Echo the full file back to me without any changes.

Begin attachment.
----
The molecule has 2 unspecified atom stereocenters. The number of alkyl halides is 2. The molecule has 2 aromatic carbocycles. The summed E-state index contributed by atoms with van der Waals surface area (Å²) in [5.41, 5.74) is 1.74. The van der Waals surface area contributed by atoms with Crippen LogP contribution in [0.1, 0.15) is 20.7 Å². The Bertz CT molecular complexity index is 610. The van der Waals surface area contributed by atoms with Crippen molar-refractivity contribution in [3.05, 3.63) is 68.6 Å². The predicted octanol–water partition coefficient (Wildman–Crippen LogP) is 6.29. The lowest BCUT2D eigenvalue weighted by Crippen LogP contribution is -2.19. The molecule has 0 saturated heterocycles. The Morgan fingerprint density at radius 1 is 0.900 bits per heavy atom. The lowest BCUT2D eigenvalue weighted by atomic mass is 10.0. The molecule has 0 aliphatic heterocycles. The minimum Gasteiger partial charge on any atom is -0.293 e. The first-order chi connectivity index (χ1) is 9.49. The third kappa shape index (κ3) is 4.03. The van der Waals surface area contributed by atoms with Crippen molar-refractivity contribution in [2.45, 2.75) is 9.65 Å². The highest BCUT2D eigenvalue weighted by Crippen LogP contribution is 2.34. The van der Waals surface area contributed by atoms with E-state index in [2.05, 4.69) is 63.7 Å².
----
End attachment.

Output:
The molecule has 2 unspecified atom stereocenters. The number of alkyl halides is 2. The molecule has 2 aromatic carbocycles. The summed E-state index contributed by atoms with van der Waals surface area (Å²) in [5.41, 5.74) is 1.74. The van der Waals surface area contributed by atoms with Crippen LogP contribution in [0.1, 0.15) is 20.7 Å². The Bertz CT molecular complexity index is 610. The van der Waals surface area contributed by atoms with Crippen molar-refractivity contribution in [3.05, 3.63) is 68.6 Å². The predicted octanol–water partition coefficient (Wildman–Crippen LogP) is 6.29. The lowest BCUT2D eigenvalue weighted by Crippen LogP contribution is -2.19. The molecule has 0 saturated heterocycles. The Morgan fingerprint density at radius 1 is 0.900 bits per heavy atom. The lowest BCUT2D eigenvalue weighted by atomic mass is 10.0. The molecule has 0 aliphatic heterocycles. The minimum Gasteiger partial charge on any atom is -0.293 e. The first-order chi connectivity index (χ1) is 9.49. The third kappa shape index (κ3) is 4.03. The van der Waals surface area contributed by atoms with Crippen molar-refractivity contribution in [2.45, 2.75) is 9.65 Å². The highest BCUT2D eigenvalue weighted by Crippen LogP contribution is 2.34. The van der Waals surface area contributed by atoms with E-state index in [2.05, 4.69) is 63.7 Å².